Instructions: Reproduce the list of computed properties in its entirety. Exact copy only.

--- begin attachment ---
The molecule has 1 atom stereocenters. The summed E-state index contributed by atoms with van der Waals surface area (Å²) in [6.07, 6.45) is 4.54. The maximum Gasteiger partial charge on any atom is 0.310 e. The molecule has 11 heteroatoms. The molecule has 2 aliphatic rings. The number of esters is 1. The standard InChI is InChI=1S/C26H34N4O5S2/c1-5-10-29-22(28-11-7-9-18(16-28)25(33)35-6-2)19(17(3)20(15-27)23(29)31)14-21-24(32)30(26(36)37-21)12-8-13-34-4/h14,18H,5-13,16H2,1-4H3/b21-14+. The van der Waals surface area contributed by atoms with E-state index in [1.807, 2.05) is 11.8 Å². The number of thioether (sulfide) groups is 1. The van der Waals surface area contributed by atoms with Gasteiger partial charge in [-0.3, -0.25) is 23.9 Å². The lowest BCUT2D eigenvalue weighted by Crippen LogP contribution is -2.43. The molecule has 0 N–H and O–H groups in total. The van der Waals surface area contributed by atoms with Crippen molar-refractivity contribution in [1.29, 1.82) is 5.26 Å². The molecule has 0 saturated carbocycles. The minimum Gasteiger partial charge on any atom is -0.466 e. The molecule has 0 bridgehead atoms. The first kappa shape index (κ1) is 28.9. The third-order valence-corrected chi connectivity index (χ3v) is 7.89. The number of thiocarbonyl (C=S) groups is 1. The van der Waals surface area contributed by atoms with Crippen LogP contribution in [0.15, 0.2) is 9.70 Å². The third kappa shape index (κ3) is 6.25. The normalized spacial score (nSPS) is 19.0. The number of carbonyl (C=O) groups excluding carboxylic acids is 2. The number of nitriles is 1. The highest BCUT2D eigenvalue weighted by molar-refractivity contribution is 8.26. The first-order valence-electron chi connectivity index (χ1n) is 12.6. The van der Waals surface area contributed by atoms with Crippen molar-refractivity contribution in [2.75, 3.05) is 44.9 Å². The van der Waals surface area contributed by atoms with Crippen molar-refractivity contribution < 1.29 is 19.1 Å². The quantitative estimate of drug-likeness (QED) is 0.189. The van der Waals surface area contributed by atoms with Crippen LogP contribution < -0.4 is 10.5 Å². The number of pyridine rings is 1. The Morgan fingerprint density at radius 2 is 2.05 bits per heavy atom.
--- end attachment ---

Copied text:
The molecule has 1 atom stereocenters. The summed E-state index contributed by atoms with van der Waals surface area (Å²) in [6.07, 6.45) is 4.54. The maximum Gasteiger partial charge on any atom is 0.310 e. The molecule has 11 heteroatoms. The molecule has 2 aliphatic rings. The number of esters is 1. The standard InChI is InChI=1S/C26H34N4O5S2/c1-5-10-29-22(28-11-7-9-18(16-28)25(33)35-6-2)19(17(3)20(15-27)23(29)31)14-21-24(32)30(26(36)37-21)12-8-13-34-4/h14,18H,5-13,16H2,1-4H3/b21-14+. The van der Waals surface area contributed by atoms with E-state index in [1.807, 2.05) is 11.8 Å². The number of thioether (sulfide) groups is 1. The van der Waals surface area contributed by atoms with Gasteiger partial charge in [-0.3, -0.25) is 23.9 Å². The lowest BCUT2D eigenvalue weighted by Crippen LogP contribution is -2.43. The molecule has 0 N–H and O–H groups in total. The van der Waals surface area contributed by atoms with Crippen molar-refractivity contribution in [1.29, 1.82) is 5.26 Å². The molecule has 0 saturated carbocycles. The minimum Gasteiger partial charge on any atom is -0.466 e. The molecule has 0 bridgehead atoms. The first kappa shape index (κ1) is 28.9. The third-order valence-corrected chi connectivity index (χ3v) is 7.89. The number of thiocarbonyl (C=S) groups is 1. The van der Waals surface area contributed by atoms with Crippen LogP contribution in [0.15, 0.2) is 9.70 Å². The third kappa shape index (κ3) is 6.25. The normalized spacial score (nSPS) is 19.0. The number of carbonyl (C=O) groups excluding carboxylic acids is 2. The number of nitriles is 1. The highest BCUT2D eigenvalue weighted by molar-refractivity contribution is 8.26. The first-order valence-electron chi connectivity index (χ1n) is 12.6. The van der Waals surface area contributed by atoms with Crippen molar-refractivity contribution in [2.75, 3.05) is 44.9 Å². The van der Waals surface area contributed by atoms with Crippen molar-refractivity contribution < 1.29 is 19.1 Å². The quantitative estimate of drug-likeness (QED) is 0.189. The van der Waals surface area contributed by atoms with Crippen LogP contribution < -0.4 is 10.5 Å². The number of pyridine rings is 1. The Morgan fingerprint density at radius 2 is 2.05 bits per heavy atom.